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Can You Dye Your Hair in Prison?

Can You Dye Your Hair in Prison?

One thing I took for granted before going to prison was hair care and beauty products. I’ve been living in a world where I can buy any shampoo or conditioner I want. I can also always buy gels, pomades, and hairsprays, as well as any kind of ponytail holder, barrette, or bobby pin.

I don’t hesitate to spend a day at the salon to get a good cut and color from my favorite stylist. I always budget extra cash so I can buy at least one salon product that keeps my hair smelling good.

When I was sentenced to 30 years (two 15-year sentences running concurrently), one of the first things I thought about was how I would be able to take care of my hair and skin while in prison. Can I get a haircut? Will they allow me to dye my hair and hide my gray hair?

It didn’t take long for me to have my answer, because hair and beauty products are a big topic for almost every woman in prison. So, let’s get into today’s post: Is it okay to dye your hair in prison?

In this blog post, I’ll cover the following topics:

  • Does the prison have a barber shop or salon?
  • What would happen if you dyed your hair?
  • Creative Hair and Beauty Treatments in Prison
  • Prison Inmate Grooming Rules

Does the prison have a barber shop or salon?

All prisons are different. There are differences between maximum and minimum security facilities, state and federal facilities, and male and female facilities. There is little that can be found in every correctional center. But — in most cases — you’ll find some sort of barber shop or salon in almost every prison in the United States.

Men’s prisons have barbershops where inmates can get their hair cut with electric clippers. It’s never anything fancy, usually just a buzz.

If the prison doesn’t have a room or building designated for a barber shop, they will have barbers who take barbers from unit to unit and get haircuts on specific days of the month. They will also cut prisoners ready to appear in court.

When it comes to women’s prisons, one of the most common career programs offered in correctional settings is grooming. That means prisons will run beauty schools, or “salons,” on campus, where inmates can get appointments.

In the prison where I was held, we had both a barber shop and a beauty school. At a barbershop, you can make an appointment with a licensed stylist. The inmates have been licensed and found a job at the prison barber shop. These services are limited to cut or color.

Because of the limited number of stylists and barber chairs, it often takes two to three months to get to an appointment at a barbershop. However, you will definitely get a pay cut from someone who is skilled and has seniority.

Another option we have is to make an appointment at a beauty school. You can get in faster because there are more students and chairs. However, the downside is that you’re dating someone who is still learning.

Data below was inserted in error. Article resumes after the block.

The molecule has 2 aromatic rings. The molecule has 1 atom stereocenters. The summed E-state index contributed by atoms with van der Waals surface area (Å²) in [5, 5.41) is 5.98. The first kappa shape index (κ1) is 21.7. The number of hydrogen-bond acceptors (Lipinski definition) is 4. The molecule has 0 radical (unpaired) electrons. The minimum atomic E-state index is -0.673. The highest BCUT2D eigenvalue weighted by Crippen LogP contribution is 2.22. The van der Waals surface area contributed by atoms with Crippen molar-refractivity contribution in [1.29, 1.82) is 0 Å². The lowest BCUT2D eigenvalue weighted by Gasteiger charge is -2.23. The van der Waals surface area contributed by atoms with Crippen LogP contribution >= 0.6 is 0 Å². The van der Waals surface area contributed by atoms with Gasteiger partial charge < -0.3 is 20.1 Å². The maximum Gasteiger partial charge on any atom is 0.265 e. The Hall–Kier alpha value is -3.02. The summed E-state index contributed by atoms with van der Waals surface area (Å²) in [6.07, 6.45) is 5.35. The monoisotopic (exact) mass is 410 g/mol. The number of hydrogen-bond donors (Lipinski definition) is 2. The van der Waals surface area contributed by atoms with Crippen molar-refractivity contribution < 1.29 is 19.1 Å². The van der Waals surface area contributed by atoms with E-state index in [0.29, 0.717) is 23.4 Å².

Cosmo school services include hair cuts, hair colours, scalp massages, manicures, pedicures, perms and relaxation.

Every prisoner gets a free haircut every six months. However, if you want color services, perms or relaxers, you have to pay. You must also have no violations. Access to salon services is a privilege.

Color services, perms or relaxers are $7.50. However, if you have long hair, you must purchase two tickets totaling $15.00. Manicures, pedicures, and scalp massages are free, but the only way you’ll get them is as a reward for being infraction-free for at least a year.

What would happen if you dyed your hair?

Yes, we can dye our hair in prison, but there are rules. First, the color options are limited. Crazy colors are not allowed. You can choose from basic dark, black, gold or red.

Apparently, if you’re a brunette, you can’t be a blonde, because Prison Universe School is outside of the service. You can go from brunette to redhead. However, if you do substantially change your hair color, you must obtain approval from your caseworker. And, you’ll have to immediately get another photo ID with an updated look.

Creative Hair and Beauty Treatments in Prison

Since the hair and beauty products we are allowed to buy from the commissary are very limited, the ladies are very creative with their hair and beauty treatments. I know a girl who makes hairspray out of jelly mixed with cocoa butter. Another girl uses lotion and coffee grounds as a base.

Prison Inmate Grooming Rules

Believe it or not, there are grooming rules for prison inmates. If you are a member of the general population, you must wear clean clothes (whether prison-issued or something you buy at a commissary), underwear at all times, comb your hair, and keep your hands clean.

We were allowed to wear our hair in ponytails or braids. Some girls make ears of corn because they are so easy to care for. However, no matter how you style your hair, it must be well-groomed.

The rules are very different when you go into the hole. That’s where you get your weekly shower, but hair and color aren’t guaranteed.

Are you surprised you can dye your hair in prison? Let us know in the comments below.


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